[SOLVED] clarification about root


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Thread: [SOLVED] clarification about root

  1. #1
    Join Date
    Mar 2006
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    [SOLVED] clarification about root

    i've got slackware 10.2, and i boot from a floppy, didn't get my LILO installed right, anyway, my ? is:

    when i log in as root and get: root@darkstar:~$ , is this my '/root' directory, i.e., my 'root home' directory ?

    and if so is this the directory i DON'T want to be in when doing ordinary stuff ( so if i mess up i don't mess up massively) ? OR

    is this okay, and just plain ' / ' is where i don't want to be in order to keep from messing up badly ?

    also, if i log in as joe@darkstar:~# and then 'su', am i in '/ ' or /root ?

    obviously i'm new and need some clarification !

    and why do i get the '$' when i first login and then get the '# ' at the command prompt ?
    Last edited by fyodor120; 03-18-2006 at 01:21 PM. Reason: grammar

  2. #2
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    The # is usually used to denote when you are the root user and the $ is usually used to denote that you are an ordinary user.
    "After all you've seen, after all the evidence, why can't you believe?"

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  3. #3
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    Quote Originally Posted by fyodor120
    when i log in as root and get: root@darkstar:~$ , is this my '/root' directory, i.e., my 'root home' directory ?
    Yes.

    and if so is this the directory i DON'T want to be in when doing ordinary stuff ( so if i mess up i don't mess up massively) ? OR

    is this okay, and just plain ' / ' is where i don't want to be in order to keep from messing up badly ?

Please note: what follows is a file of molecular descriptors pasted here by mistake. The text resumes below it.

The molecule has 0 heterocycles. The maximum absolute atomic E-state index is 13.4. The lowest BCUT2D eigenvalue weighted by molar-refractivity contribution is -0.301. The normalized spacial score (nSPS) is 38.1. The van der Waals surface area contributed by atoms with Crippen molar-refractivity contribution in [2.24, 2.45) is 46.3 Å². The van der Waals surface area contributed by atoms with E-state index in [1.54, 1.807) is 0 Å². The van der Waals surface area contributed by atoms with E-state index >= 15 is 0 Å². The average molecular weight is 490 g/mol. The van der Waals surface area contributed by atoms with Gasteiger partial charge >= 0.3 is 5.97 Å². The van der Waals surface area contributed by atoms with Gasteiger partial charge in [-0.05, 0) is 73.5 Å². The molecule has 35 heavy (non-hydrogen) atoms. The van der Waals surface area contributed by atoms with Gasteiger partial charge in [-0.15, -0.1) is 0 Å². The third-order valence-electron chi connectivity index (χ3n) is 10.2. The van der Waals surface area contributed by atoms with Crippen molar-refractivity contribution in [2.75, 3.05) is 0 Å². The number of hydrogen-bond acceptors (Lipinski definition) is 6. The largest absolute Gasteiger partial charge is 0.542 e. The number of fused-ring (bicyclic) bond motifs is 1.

You really just don't want to be root more than necessary because whatever directory you are in you still have the capability to destroy your system for example you could intend to type "rm -rf /pathto/randomdirectory" but accidentally add a space and type "rm -rf / pathto/randomdirectory" which would delete everything on your hard drive. In this situation it wouldn't matter which directory you were in. Of course being in / is more risky than being in /root.

    also, if i log in as joe@darkstar:~# and then 'su', am i in '/ ' or /root ?
    You would stay in /home/joe, if instead you used "su -" that would invoke a login shell (it is sometime necessary to do this so you have root's PATH which, on some systems, is different to that of a regular user) so you should then be in /root.

  4. #4
    Join Date
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    Quote Originally Posted by retsaw
    You would stay in /home/joe
    By default that's probably true. But it is possible to modify root's ~/.bashrc file so that you get changed into any directory; the answer to the original question is more accurately "it depends on your distro and any modifications you may have made to it".

    As for this question:

    Quote Originally Posted by fyodor120
    and if so is this the directory i DON'T want to be in when doing ordinary stuff
    It's not so much that you don't want to be in a specific directory. It's more that you don't want to be root, at all. You want to be a normal user, because normal users don't have permission to change anything except their own files and directories.

    If you're root, then no matter which directory you're currently in, there's a chance of screwing everything up. If you're not root, then that chance doesn't exist. (retsaw talked about this as well.)

  5. #5
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    Guys, don't play with the root user, use it only for administration tasks
    djserz.com.ar
    "All the drugs in this world won't save you from yourself..."

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